The Department of Public Enterprises beyond its oversight role must strengthen its intergovernmental coordination capabilities with other Departments in order to respond appropriately to changes in dynamic global environment. This goes beyond memoranda of understanding (MOUs) to a Cabinet approved framework that requires joint programme implementation to attain better policy responses. The Department should focus efforts on how to ensure regional cooperation and identify areas in which complementary national endowments offer opportunities for mutual beneficial cooperation. SOCs should also reduce the global emissions footprints as the effects of climate change place a burden on health, livelihoods, water and food, with disproportionate impact on the poor, especially women and children. The Department of Public Enterprises has improved its planning framework for better policy coordination efforts for global climate change effects. All South Africans should be able to acquire and use knowledge effectively. To this end, institutional arrangements to manage information, communications and technology (ICT) environment need to be better structured to ensure that South Africa does not fall victim to a “digital divide”.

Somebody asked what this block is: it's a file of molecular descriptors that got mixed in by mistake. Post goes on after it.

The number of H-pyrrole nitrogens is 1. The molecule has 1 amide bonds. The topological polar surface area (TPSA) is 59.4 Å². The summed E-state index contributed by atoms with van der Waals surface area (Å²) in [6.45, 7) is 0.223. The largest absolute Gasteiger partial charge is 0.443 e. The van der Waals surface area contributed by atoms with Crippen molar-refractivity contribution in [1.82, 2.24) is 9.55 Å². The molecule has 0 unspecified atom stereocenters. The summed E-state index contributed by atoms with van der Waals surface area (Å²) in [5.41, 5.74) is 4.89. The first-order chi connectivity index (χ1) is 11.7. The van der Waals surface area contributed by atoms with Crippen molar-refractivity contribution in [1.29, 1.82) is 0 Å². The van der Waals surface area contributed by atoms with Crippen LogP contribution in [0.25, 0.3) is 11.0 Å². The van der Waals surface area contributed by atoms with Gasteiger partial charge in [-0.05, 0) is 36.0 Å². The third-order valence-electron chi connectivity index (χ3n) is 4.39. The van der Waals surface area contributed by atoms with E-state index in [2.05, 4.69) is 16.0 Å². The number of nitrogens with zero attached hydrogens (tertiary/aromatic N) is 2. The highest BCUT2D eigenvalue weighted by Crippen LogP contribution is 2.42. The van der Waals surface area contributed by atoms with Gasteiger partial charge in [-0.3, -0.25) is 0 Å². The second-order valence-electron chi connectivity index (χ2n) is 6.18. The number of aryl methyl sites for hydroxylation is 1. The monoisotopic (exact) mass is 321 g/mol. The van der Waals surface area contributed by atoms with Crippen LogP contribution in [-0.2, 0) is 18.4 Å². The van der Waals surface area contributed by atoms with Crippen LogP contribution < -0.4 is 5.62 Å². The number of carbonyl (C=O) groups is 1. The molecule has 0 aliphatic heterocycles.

The NDP articulates that, accountability in state-owned enterprises has been blurred through a complex, unclear appointment processes and at times, undue political interference. It further recommends clarifying lines of accountability by developing public-interest mandates that set out how each state-owned enterprises serves the public interest, ensuring appointment processes are meritocratic and transparent, and improving coordination between policy and shareholder departments. The Minister in the annual report states that, the Department of Public Enterprises exists to support the Shareholder Representative in playing her role, performing her duties, exercising her responsibilities and discharging her obligations. In doing so, she require the Department to operate at four levels: to distil government policy and strategy into a Shareholder’s Compact, or performance agreement, with each of the Companies and provide careful, incisive and detailed scrutiny of the way in which each Company performs against agree targets. Secondly, to assist and support Companies to achieve targets and help remove blockages in their operating environment. Thirdly, to undertake interventions to harness the combined capacities and capabilities of all the Companies and other key players to unlock inclusive growth, drive industrialisation, create jobs, develop skills and “deracialise” the economy. Lastly, to join her in engaging other relevant players in the policy and regulatory terrain to obtain certainty and secure the most conducive circumstances for the Companies within which to operate and succeed.